Reading a biography of the German theologian and anti-Hitler-conspirator, Dietrich Bonhoeffer, has become something of a yearly tradition for me. In 2012 I read Eric Metaxas’ book, Bonhoeffer: Pastor, Martyr, Prophet, Spy, with very little prior knowledge of the man. My appetite was merely whetted; I wanted more. So last year I tackled the massive biography by Bonhoeffer’s friend, Eberhard Bethge, Dietrich Bonhoeffer: A Biography. That one didn’t satisfy me either so I ended up working through The Cost of Discipleship, Christ the Center, and The Way to Freedom. When I found out that Charles Marsh, a religious studies professor and author whom even Bethge praised, was writing a biography on Bonhoeffer, I was elated. After finishing Strange Glory, I feel as though I’ve met a fundamentally different Bonhoeffer.
Before I level any criticisms at all, I’d like to say that Marsh writes very well. Much of Marsh’s prose, especially toward the early chapters, displays a narrative quality that renders it a pleasure to read. Many biographies are written like history books, recounting event after event with little narrative elaboration. Bethge’s biography plodded at times because of this (and its 1000+ page count didn’t help matters). On the other hand, Marsh’s biography almost reads like a novel in places. Listen as Marsh recounts the interaction between Bonhoeffer and a friend from school, Walter Dress: “Mostly Bonhoeffer would talk and Dress would listen. More precisely, Bonhoeffer would pepper Dress, two years his senior in the program, with requests for advice on writing assignments, exams, and the stringency of due dates. The solicitations were fierce and frequent, extending also to purely academic matters” (Marsh p. 48). Marsh goes on to list a dozen questions in quick succession that Bonhoeffer asked. The writing makes the reader feel the anxiety of listening to Bonhoeffer’s barrage of questions like listening to a child asking his mother “Why?” every few seconds.
Not only does Marsh write well, the book is well-researched and meticulously foot-noted. The shorter length of the book naturally means that it couldn’t have the details in either Metaxas’s or Bethge’s book but it does do a fine job of painting Dietrich Bonhoeffer’s life in broad strokes. Some of my favorite vignettes from Bonhoeffer’s life are missing but most of the absences don’t do too much damage to the general story. Nevertheless, the Bonhoeffer presented in Marsh’s book is different than that revealed in either of the other mentioned biographies. Marsh’s Bonhoeffer is more human. At times pettiness and and obsessive behaviors come out that seemed much less prominent in Bethge’s and Metaxas’s accounts.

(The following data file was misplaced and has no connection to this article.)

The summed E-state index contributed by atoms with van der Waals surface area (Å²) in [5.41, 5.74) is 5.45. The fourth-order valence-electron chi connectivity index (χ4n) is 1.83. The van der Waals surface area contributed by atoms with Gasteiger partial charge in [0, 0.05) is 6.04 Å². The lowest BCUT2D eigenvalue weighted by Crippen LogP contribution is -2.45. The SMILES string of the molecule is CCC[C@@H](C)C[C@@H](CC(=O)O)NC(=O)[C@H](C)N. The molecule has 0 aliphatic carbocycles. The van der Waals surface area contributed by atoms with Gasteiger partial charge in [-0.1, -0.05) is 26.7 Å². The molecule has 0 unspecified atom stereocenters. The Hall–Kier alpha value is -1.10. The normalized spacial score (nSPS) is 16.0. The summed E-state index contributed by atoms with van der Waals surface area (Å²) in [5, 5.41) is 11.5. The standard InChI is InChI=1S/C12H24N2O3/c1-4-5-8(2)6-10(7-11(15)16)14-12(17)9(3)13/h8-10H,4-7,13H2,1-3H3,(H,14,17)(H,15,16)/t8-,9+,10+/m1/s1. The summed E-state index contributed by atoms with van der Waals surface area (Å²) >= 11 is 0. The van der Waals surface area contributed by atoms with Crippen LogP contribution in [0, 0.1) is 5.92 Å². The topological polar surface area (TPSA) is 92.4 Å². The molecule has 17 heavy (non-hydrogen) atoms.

Unfortunately, the book seems to falter a little after the halfway point. Once Bonhoeffer meets Eberhard Bethge, Charles Marsh seems hell-bent on proving that Bonhoeffer was a repressed homosexual who longed for an intimate, physical relationship with Bethge. They signed Christmas cards together and had a joint bank account. They spent inordinate amounts of time together. And yet, the fact is that every shred of evidence for Marsh’s argument is circumstantial. Apparently Marsh had never had “a friend that sticketh closer than a brother” (Proverbs 18:24). Whereas Bethge spoke about Bonhoeffer’s fiancee fairly regularly, she was hardly mentioned in Marsh’s book. Instead, the focus was almost exclusively on Bonhoeffer’s relationship with Bethge. But the really disappointing thing was how more important events and facts seemed to have been left out while leaving in plenty of speculation on the author’s part (“He would never acknowledge a sexual desire for Bethge, nor would Bethge have welcomed its expression…Bonhoeffer’s relationship with Bethge had always strained toward the achievement of a romantic love, one ever chaste but complete in its complex aspirations” (Marsh p.384).) Bonhoeffer’s work with the Confessing Church and his ecumenical pursuits seemed to be given shorter shrift than they deserved. As the book reaches the final few chapters, Marsh seems tired, or perhaps rushed. In Bethge’s work, the build-up to Bonhoeffer’s death is filled with such tension that I turned each page hoping to find out that the history I’d heard had been wrong and Bonhoeffer made it through the war. Marsh, on the other hand, writes abruptly of his demise. Bonhoeffer’s relationships with the prisoners he met in Tegel and Buchenwald are hardly mentioned (one especially disappointing event missing from Marsh’s biography is the mix-up that nearly saved his life as he was being transported to his final concentration camp). It was a time of immense interest to me and yet, it wasn’t elaborated fully in Marsh’s book.
Even forty years of life provides far too much material for a mere 400 pages to comprehensively cover. And yet, I felt as though Marsh could have better utilized his word count, especially toward the latter half of the book. All-in-all, this is a good biography that offers a starkly different Bonhoeffer than Metaxas did in 2011. If you read that book and would like something to balance it out, this might be a good choice. However, if you have the time to invest in Bethge’s more complete biography, that is the route I would recommend. It might not sound as nice as Marsh’s book but you’ll come across with a fuller picture of who this Lutheran pastor and dissident really was.